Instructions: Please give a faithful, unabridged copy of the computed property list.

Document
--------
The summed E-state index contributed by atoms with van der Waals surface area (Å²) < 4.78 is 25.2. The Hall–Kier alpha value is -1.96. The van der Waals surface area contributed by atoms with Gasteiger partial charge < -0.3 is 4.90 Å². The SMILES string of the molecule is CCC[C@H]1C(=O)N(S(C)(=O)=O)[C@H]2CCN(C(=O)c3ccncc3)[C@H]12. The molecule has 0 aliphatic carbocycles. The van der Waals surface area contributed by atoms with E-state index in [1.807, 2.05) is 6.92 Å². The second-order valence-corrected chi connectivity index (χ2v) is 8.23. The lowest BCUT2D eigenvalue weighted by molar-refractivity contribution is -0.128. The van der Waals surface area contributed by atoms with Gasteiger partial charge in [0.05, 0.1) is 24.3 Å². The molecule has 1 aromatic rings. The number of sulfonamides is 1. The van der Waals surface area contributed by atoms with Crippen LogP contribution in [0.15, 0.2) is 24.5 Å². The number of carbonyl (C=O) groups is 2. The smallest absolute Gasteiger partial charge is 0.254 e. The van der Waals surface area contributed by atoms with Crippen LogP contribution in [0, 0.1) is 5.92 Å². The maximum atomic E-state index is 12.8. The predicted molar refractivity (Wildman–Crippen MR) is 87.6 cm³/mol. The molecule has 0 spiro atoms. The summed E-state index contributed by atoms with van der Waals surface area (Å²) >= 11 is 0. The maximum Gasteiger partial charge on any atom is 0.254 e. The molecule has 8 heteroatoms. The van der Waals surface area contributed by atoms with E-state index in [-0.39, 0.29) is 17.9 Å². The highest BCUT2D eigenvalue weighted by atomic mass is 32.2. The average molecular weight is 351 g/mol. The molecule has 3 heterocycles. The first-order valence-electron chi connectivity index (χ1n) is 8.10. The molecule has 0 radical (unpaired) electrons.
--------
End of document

The summed E-state index contributed by atoms with van der Waals surface area (Å²) < 4.78 is 25.2. The Hall–Kier alpha value is -1.96. The van der Waals surface area contributed by atoms with Gasteiger partial charge < -0.3 is 4.90 Å². The SMILES string of the molecule is CCC[C@H]1C(=O)N(S(C)(=O)=O)[C@H]2CCN(C(=O)c3ccncc3)[C@H]12. The molecule has 0 aliphatic carbocycles. The van der Waals surface area contributed by atoms with E-state index in [1.807, 2.05) is 6.92 Å². The second-order valence-corrected chi connectivity index (χ2v) is 8.23. The lowest BCUT2D eigenvalue weighted by molar-refractivity contribution is -0.128. The van der Waals surface area contributed by atoms with Gasteiger partial charge in [0.05, 0.1) is 24.3 Å². The molecule has 1 aromatic rings. The number of sulfonamides is 1. The van der Waals surface area contributed by atoms with Crippen LogP contribution in [0.15, 0.2) is 24.5 Å². The number of carbonyl (C=O) groups is 2. The smallest absolute Gasteiger partial charge is 0.254 e. The van der Waals surface area contributed by atoms with Crippen LogP contribution in [0, 0.1) is 5.92 Å². The maximum atomic E-state index is 12.8. The predicted molar refractivity (Wildman–Crippen MR) is 87.6 cm³/mol. The molecule has 0 spiro atoms. The summed E-state index contributed by atoms with van der Waals surface area (Å²) >= 11 is 0. The maximum Gasteiger partial charge on any atom is 0.254 e. The molecule has 8 heteroatoms. The van der Waals surface area contributed by atoms with E-state index in [-0.39, 0.29) is 17.9 Å². The highest BCUT2D eigenvalue weighted by atomic mass is 32.2. The average molecular weight is 351 g/mol. The molecule has 3 heterocycles. The first-order valence-electron chi connectivity index (χ1n) is 8.10. The molecule has 0 radical (unpaired) electrons.